• Describe the Roles of Nurses in the U.S. and Internationally The roles of nurses in the U.S.A. and Internationally can be summarized in three categories namely: delivery of evidence based care; policy development, and professional advocacy. The roles mentioned have evolved as the profession has grown and has learned more from the intermingling of cultures and the result of globalization. Nursing has found a new goal that not only encompass the demographics it belongs but looks at the global aspect of the profession thus uniting the profession locally and internationally. The categories are further explained as follows. Delivery of Evidence Based Care Continuing professional development both professional and personal is required in promoting delivery of integrated care (Howarth et al., 2006). Nursing education (continuing and advanced) is the key to ensuring delivery of evidence based care, policy development, professional advocacy, and inter-professional collaboration across healthcare disciplines to provide safe, effective healthcare to the global patient population. Research defines evidence based practice and is essential to provide scientifically based nursing. Research is necessary to prove nursing’s importance in the delivery of effective healthcare. Nursing has relied on other discipline’s research findings in the past to build the nursing’s evidence based practice (Webber, 2008). Without nursing specific research nursing will continue to be overshadowed by other professional entities in the decision making process for healthcare delivery. Kearney (2008) writes, “Evidence based practice and researched outcomes and proven models of care are critical if we are to continue striving for nursing to be the hub of healthcare” (p. 56).   Teamwork between nursing, other healthcare professionals and the patient population is necessary for integration of services and a continuum care. Teamwork provides efficient and safe delivery of care and healthcare administration decision making. Recent policy changes in the U.K. and Canada have promoted development of community-based services through teamwork but role awareness and communication were noted to be confusing (Howarth et al., 2006). Inter-professional education is necessary to build collaboration and promote effective teamwork through understanding of the different disciplines’ roles.   Effective communication within the profession, across healthcare disciplines, and the patient population correlates with teamwork. Communication fosters respect and raises understanding of the different roles in healthcare.   Role awareness to decrease role blurring is necessary to establish responsibility boundaries; further promoting effective teamwork and communication. Howarth et al. (2006) found literature supporting the concept of three individual philosophies influencing interaction impacting role awareness with peers and other disciplines: Directive – certain professionals only learn from and with their peers Integrated – individuals were prepared to share records and communicate with the wider team Elective – individual operated in an insular fashion, unwilling to share notes or discuss issues with the team (p. 151) Policy Development Encouraging leadership development at the educational level in necessary to build the leadership needed to promote nursing as a profession and be part of the decision making quorum in healthcare. Howarth et al. (2006) summarized nursing has not been prepared adequately for leadership positions and “provision of integrated health care that is reflective of population needs” (p.145). Nursing needs to ‘own’ the profession of nursing and not be subservient to other non-nursing professionals.   Involvement in grassroots movements, legislature, and professional organizations is paramount in policy development. O’Conner (2008), the outgoing International Council of Nurses’ (ICN) notes the erosion of nursing numbers in leadership positions is challenging the self regulation of nursing. Without nursing leaders to develop nursing policy other non-nursing organizations will do so via umbrella government regulation. According to O’Conner fewer nursing positions then dieticians exist in the World Health Organization (WHO) due to the numbers of nurse positions in the organization being decreased. The World Health Organization had compromised healthcare in developing countries by limiting nursing influence.   Integration of services between healthcare, social care, and the independent sector promoting a shared understanding of roles and responsibilities is driving policy changes in the U.K., the U. S., Canada, and Australia (Howarth, 2006). Nursing does not work in a vacuum; while nursing should not be subservient to another discipline, collaboration of inter-professionals in healthcare can provide efficient, safe, and innovative care. Professional Advocacy Development of standardized nursing education and licensure must occur for the profession of nursing to be recognized as professional. Nursing education is in a state of flux with licensure recognized at the LVN, ADN, BSN, MSN, and several doctoral degrees, i.e. the philosophical PhD, the Doctor of Nursing Science (DNSc), and other doctors of nursing science degrees (DSN, and the DNS). Nurse practitioners in the U.S., at present a master’s prepared designation, will require a DNP (Doctor of Nursing Practice) by 2015 to continue to practice (Donley and Flaherty, 2008). Other professions such as pharmacy, physical therapy, and engineering have developed standards of education and licensure to promote professionalism. Increasing the numbers of nurses with advanced or tertiary education is necessary for nursing to be acknowledged and recognized as a professional entity; advanced nursing education is critical to be recognized as an essential element at the decision and policy making level. Suzanne Fullbrook (2008), a Senior Lecturer in Nursing Law and Politics at the Faculty of Health in London South Bank University remarks that a series of White Papers on the regulation of nursing was not produced by a nurse but by a physician. The American Associates of Colleges of Nursing (AACN) note nurses lack the educational credentials of other professional entities and are not taken seriously or compensated for nursing contributions to healthcare and patient outcomes (Donley and Flaherty, 2008). Promoting nursing research is particularly important to the professional advocacy of nursing. Currently, much of nursing’s evidence based practice is derived from other disciplines, such as psychosocial and medical research, due to a lack of advanced practice nursing research and researchers (Webber, 2008). Webber quotes Wahl “When nursing has not been clear concerning the role research and practice play in our epistemological development, the discipline has assumed the practice values of other disciplines resulting in a ‘rudderless ship,’ greatly influenced by the winds of the day” (p. 466) Globally, nursing has been seen historically as insular and parochial which does not lend to a professional identity (Howarth, Holland, Grant, 2006). Nursing must develop more professional role awareness with the emphasis on education, efficient business practices, development of policy, and professional advocacy while maintaining the caring base that is nursing personified. Education is the key to nursing’s future in the global healthcare community.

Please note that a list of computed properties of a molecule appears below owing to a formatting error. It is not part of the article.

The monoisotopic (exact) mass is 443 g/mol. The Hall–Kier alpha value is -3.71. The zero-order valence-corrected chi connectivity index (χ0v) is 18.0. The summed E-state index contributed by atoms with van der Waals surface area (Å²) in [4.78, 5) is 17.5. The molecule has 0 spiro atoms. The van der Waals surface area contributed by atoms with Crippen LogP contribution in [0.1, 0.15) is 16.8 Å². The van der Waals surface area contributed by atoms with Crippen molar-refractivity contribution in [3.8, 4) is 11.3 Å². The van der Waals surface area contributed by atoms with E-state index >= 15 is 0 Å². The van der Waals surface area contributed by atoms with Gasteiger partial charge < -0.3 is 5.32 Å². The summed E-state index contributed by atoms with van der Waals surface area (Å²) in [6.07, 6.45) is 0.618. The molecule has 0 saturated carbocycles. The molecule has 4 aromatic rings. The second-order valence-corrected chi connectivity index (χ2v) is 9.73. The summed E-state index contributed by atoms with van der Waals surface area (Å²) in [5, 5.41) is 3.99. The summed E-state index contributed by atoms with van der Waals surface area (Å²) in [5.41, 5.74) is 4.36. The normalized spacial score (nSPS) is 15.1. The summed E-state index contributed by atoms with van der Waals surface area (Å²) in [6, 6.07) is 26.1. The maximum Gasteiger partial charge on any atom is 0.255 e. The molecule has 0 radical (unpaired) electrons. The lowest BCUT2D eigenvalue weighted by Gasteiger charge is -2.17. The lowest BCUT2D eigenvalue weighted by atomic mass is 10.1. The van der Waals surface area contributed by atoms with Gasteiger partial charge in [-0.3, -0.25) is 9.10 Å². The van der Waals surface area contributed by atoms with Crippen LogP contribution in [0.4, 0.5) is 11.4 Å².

• Impact of Global Nursing Shortage on the Future of Healthcare Organizations in the U.S. The nursing shortage creates patient safety issues at a time when patient safety is most important which creates a vicious cycle or a “Perfect Storm” (Hinshaw, 2008). Nurses are retiring and leaving the profession faster than ever just as the baby-boomer generation reaches elder adult status; with the elder status comes chronic problems and increased healthcare needs for the largest percentage of the population. The demand for healthcare and nursing is increasing faster than new nurses are being trained and entering the workforce (Hinshaw, 2008). Patient Safety is Focus Organizations and nursing leaders must become very aware of: how safety is affected by the nursing shortage, how to incorporate and use evidenced-based nursing practices to reduce negative incidents, and to increase patient safety and positive outcomes. Nursing leaders must be very aware of current research and promote the use of evidenced-based practice within the organization so that nurses are working “smarter not harder. ” The role of consultant nurses is emerging and the role is defined as an expert nurse who has moved into an administrative or managerial role to remain in clinical practice to influence nursing care; consultant nurses improve care through the influence of others (Jarman, 2007). Healthcare organizations may also begin to employ the nurse researcher in order to promote and influence evidenced-based practice and to ensure that their nurses are being trained by the experts and authorities in the field. Technology Technology must be judged by its ability to help both the nurse and the patient. Nurse executives must be involved in the purchase of any new technology and truly understand its impact on the quality of nursing care (Smith, 2004). Biomedical devices can now monitor patients remotely and even chart remotely through wireless transmission of data. Entire wireless networks can now link equipment, patient, and nurse (Smith, 2004). The nurse executive must understand how this truly affects the day-to-day care of each patient and the workload of the nursing staff. With fewer nurses to monitor greater numbers of patients the most acute must get the personal 1:1 nursing, while others may benefit from technology that alerts the nurse only when necessary. Finance Organizations must weigh the cost/benefit of technology implementation vs. more money going towards education and retention of nurses (to decrease turnover). There is also greater dependence on remote monitoring because of inability to have patients in direct contact with nurses. The question becomes, “What is the value of technology in proportion to its ability to enhance patient safety, retain nurses, provide more direct care time…and support costs?” (Smith, 2004, p. 92, ¶ 1). Nursing retention may take pay incentives, education benefits, and the attainment of a supportive environment for nursing practice such as the attainment of Magnet status all which compete monetarily with purchasing new technology. However, there must be a balance between the technology that will improve the nursing workload and the recruitment and retention of excellent clinical nurses.